How to fix a spoiled company culture?

Discussion in 'Business Operations' started by GatorGardener, Jun 27, 2014.

  1. whiffyspark

    whiffyspark LawnSite Fanatic
    Messages: 6,384

    If you cut their pay of course their going to leave.

    If you're boss decides to cut your hourly rate $5 an hour. You're telling me you're going to stay because the company is having "hard times". He'll no you aren't. It's not your problem. You worked hard for your money. Cutting someone's pay and asking them to stay is about the biggest punch in the face you can do to a working man

    YOU need to figure out you're over head and reevaluate your hourly rate. You simply cannot charge $30 when you have people making over 20. Plus payroll expenses, taxes, insurance etc. Common sense here
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  2. RoyalTree

    RoyalTree LawnSite Member
    Messages: 158

    Your employees are your biggest asset and your biggest expense. I definitely understand the need to evaluate your payroll situation. We also pay above what most if not all our competitors offers. This also means we expect more from our guys. Not only in productivity but also in customer care.

    I can only assume that these guys firing on all cylinders are probably worth the money they are making. The important part is to figure out how to get them optimized. There need to be performance reviews and thinning of the lazy and negative in the heard. Show your guys you believe in them. Lead them to a way they can help contribute more to the bottom line.

    Nobody wants to hear that they are the problem. If you show them how they can be the solution instead they will be much more receptive to getting behind you.
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  3. TTS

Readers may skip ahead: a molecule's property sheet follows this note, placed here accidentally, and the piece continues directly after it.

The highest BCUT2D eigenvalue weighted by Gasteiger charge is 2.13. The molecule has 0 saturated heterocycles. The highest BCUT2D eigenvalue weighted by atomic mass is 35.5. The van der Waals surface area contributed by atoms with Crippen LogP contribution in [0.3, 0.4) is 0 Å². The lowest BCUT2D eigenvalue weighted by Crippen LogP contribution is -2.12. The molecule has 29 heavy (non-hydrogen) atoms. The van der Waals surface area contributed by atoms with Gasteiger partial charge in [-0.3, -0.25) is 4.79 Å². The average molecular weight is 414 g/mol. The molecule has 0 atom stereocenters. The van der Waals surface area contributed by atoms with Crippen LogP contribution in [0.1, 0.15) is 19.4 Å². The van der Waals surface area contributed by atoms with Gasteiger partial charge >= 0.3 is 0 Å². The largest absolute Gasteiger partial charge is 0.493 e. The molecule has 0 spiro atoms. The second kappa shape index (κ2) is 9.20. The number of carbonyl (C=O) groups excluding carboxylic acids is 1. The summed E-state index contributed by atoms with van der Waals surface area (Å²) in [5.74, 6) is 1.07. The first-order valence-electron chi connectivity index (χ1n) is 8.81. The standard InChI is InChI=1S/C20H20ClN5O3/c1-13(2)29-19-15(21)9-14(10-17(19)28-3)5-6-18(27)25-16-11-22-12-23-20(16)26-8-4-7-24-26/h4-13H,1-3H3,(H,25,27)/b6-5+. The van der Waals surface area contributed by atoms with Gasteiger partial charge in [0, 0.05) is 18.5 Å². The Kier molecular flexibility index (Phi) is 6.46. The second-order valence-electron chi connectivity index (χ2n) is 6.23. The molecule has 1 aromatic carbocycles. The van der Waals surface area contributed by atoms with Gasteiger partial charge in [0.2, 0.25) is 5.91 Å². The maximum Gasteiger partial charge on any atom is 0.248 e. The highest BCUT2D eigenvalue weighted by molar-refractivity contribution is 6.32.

TTS LawnSite Senior Member
    Messages: 615

    Have you run the numbers to see how you land with them on regular time? At $20/hr you will probably just break even with where you're at. Next question is how long can you sustain the business the way its going? If you can make it for a while small changes and a delicate touch can save you a few key employees and lots of headaches. If you are going under soon then you need to make drastic changes quickly to even have a chance. You will most likely be starting with an entirely new workforce at that point but it gives you a chance.

    What's your average tenure? Its not entirely uncommon to have higher level employees earning more than the billable rate as the cost can be offset by lower level employees earning substantially less. You need to look at total payroll costs compared to total billable hours. That model also requires a fair amount of turnover at the lower levels. As your average tenure creeps up your profit margin goes down.

    If the math works out for your situation leave current employees where they are and institute new pay scales for new employees.

    I agree with whiffy, if I've been here a while and you come cut my pay I'm gone no matter what you say to try to get me to stay.
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  4. AintNoFun

    AintNoFun LawnSite Bronze Member
    Messages: 1,807

    then let them go.. there will be NO COMPANY left anyway if they stick around and run it into bankruptcy.. I don't know of any other landscaper that is so generous with paid time off...